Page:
So when I start seeing these behaviors increasing, I like to keep it real for my students and have a heart to heart with them.  We've all heard some variation of, "No one is good at everything, but we're all good at something."  But we need to let them know that it's possible for them to get better at something that they feel they're not good at.  I let them know that I'm not good at everything either.  I am pretty sure I have a learning disability when it comes to sense of direction.  This affects me in various ways:
1.      I'm not fluent with left and right. 
2.      I can't find new places easily.
3.      If I do find where I'm going, I have trouble finding my way back because everything is reversed.  Even something as simple as walking around a store used to be frustrating.
4.      When I am facing someone, like in an aerobics class, I have trouble reversing the directions.

Does this mean I should avoid aerobics classes?  Should I avoid going to new places?  Do I need to go with my mom to the store so I don't get lost?  Obviously not.  So I've learned ways to compensate. 
1.      If I twitch my right hand, I can "feel" where my right is.  It might take me a second, whereas most adults know instantly, but at least I'm not helpless. 
2.      I bought a GPS.  Totally counts as adaptive technology as far as I'm concerned.
3.      If I have to find my way back from somewhere, I look back often.  I have a pretty good visual memory, so if I'm seeing something from the perspective that I'll be approaching, I can retrace my steps.
4.      If I'm watching an exercise video and direction doesn't matter, I just do the routine completely backwards and mirror the person.  I'm still getting the same benefits.  If I'm learning a dance routine and direction does matter, I either face the other way and look behind me to get the instructions, or for footwork I ask the instructor to turn around.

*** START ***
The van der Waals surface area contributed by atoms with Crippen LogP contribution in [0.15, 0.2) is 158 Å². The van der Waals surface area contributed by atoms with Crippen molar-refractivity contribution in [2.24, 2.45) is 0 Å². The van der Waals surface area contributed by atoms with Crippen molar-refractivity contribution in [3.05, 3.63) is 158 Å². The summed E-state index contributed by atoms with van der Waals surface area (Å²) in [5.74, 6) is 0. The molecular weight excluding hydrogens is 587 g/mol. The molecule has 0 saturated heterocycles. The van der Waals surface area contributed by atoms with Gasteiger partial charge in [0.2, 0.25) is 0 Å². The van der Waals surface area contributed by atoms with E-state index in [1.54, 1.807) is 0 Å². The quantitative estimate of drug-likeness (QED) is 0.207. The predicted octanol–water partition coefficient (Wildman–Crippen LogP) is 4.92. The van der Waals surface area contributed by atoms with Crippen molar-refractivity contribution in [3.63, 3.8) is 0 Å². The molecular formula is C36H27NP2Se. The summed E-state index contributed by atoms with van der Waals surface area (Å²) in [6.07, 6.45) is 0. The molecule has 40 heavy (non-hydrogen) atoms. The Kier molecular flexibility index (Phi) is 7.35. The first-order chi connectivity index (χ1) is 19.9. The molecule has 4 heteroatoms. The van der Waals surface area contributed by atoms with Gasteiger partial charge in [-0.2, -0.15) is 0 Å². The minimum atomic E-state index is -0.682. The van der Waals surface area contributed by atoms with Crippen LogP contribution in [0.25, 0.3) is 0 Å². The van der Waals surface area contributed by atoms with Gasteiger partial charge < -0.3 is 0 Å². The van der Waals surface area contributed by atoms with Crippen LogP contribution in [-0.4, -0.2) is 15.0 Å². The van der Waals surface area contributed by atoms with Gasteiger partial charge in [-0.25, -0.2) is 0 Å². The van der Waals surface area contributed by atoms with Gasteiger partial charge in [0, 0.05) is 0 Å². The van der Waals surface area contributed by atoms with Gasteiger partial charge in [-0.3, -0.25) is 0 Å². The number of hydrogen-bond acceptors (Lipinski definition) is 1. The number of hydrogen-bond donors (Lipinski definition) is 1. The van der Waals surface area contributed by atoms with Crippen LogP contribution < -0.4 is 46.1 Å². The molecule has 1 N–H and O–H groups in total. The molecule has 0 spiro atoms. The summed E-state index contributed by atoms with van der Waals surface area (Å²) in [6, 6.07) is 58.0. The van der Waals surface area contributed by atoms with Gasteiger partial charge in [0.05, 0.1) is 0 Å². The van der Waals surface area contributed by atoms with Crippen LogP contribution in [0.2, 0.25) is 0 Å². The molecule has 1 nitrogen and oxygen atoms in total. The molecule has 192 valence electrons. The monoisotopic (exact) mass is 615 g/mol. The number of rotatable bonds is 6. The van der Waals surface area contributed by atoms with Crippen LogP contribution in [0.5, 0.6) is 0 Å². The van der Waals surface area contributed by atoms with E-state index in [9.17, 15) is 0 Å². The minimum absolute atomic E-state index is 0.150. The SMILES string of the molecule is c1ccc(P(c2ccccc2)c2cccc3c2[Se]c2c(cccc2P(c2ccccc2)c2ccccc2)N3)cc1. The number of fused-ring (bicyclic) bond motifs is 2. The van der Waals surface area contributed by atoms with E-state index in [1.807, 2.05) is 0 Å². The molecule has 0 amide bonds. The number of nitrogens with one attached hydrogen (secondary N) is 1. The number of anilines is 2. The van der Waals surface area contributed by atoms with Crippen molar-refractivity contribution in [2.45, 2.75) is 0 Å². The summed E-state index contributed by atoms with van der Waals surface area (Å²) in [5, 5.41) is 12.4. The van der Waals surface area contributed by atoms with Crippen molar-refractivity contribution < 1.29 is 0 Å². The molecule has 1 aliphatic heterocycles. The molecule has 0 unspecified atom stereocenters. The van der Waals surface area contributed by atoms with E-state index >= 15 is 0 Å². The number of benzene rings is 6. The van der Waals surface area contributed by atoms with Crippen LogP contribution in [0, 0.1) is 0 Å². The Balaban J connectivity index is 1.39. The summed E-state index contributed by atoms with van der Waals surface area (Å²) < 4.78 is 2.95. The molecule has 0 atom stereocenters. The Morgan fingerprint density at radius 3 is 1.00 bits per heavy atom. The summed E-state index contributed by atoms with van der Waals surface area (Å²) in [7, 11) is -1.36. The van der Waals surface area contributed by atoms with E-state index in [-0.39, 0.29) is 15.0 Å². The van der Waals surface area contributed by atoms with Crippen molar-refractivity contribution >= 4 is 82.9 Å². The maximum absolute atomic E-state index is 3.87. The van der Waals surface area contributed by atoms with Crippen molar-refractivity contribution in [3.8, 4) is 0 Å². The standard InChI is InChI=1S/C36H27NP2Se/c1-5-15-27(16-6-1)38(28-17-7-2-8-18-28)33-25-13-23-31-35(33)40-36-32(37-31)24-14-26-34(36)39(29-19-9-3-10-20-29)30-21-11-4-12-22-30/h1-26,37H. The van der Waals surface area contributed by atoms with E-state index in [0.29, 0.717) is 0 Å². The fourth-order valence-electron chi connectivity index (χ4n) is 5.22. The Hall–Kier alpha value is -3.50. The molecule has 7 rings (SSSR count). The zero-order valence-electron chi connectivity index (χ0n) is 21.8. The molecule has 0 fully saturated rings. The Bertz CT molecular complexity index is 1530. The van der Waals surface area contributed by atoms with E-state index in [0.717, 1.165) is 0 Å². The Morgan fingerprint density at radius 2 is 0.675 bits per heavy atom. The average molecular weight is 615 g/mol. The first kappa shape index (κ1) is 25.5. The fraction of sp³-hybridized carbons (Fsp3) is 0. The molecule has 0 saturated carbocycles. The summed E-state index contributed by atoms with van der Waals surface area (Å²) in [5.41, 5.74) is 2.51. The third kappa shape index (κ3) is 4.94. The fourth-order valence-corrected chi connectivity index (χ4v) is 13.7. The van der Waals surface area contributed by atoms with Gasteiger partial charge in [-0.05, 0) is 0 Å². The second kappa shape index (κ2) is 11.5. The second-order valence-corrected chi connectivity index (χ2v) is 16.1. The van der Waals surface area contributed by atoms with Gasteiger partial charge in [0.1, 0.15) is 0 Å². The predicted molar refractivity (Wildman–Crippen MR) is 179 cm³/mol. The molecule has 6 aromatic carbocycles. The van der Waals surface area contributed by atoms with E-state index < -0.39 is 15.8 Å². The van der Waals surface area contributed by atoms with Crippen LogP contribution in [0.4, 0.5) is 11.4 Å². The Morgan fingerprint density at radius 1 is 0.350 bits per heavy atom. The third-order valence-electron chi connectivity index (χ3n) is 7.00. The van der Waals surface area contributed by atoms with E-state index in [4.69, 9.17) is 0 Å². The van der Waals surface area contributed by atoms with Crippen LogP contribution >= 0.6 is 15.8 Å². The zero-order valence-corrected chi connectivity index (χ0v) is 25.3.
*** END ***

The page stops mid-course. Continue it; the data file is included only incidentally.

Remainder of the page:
I have learned how to function even though my sense of direction is a weakness.  And I prove it to them in our school's Variety Show every year when I perform in the teacher's dance number.  That's right.  This introverted teacher who never had a dance lesson learned the choreography has banged out Dynamite, Beat It, Proud Mary, and Firework.  It's not easy, just like reading those MCAS passages are not easy for some people.  I've gotten pretty frustrated at myself during rehearsals, just like some people get really frustrated after a few practice math MCAS problems.  And since I don't quit, they can't quit either.

The fact is, it's worth it to make ourselves uncomfortable, because that's how we grow.  I tell them, "It keeps me involved with the other teachers, who are fun to be with.  It feels amazing when it comes together and I know I've nailed it.  And people in the audience have never said, 'You messed up that one part,' they just say, 'Wow, you all did so great!'  Because no one's looking for perfection from anyone else in this school.  But we do expect you to do your best and do a little better each time you try something." 

This is the first year the teachers will be unable to perform in the Variety Show.  I'm sad it's worked out that way.  And I've missed having this talk with my class.  But I still believe in making myself uncomfortable, on purpose, because this is how I will grow.  So I'm getting ready for a new endeavor.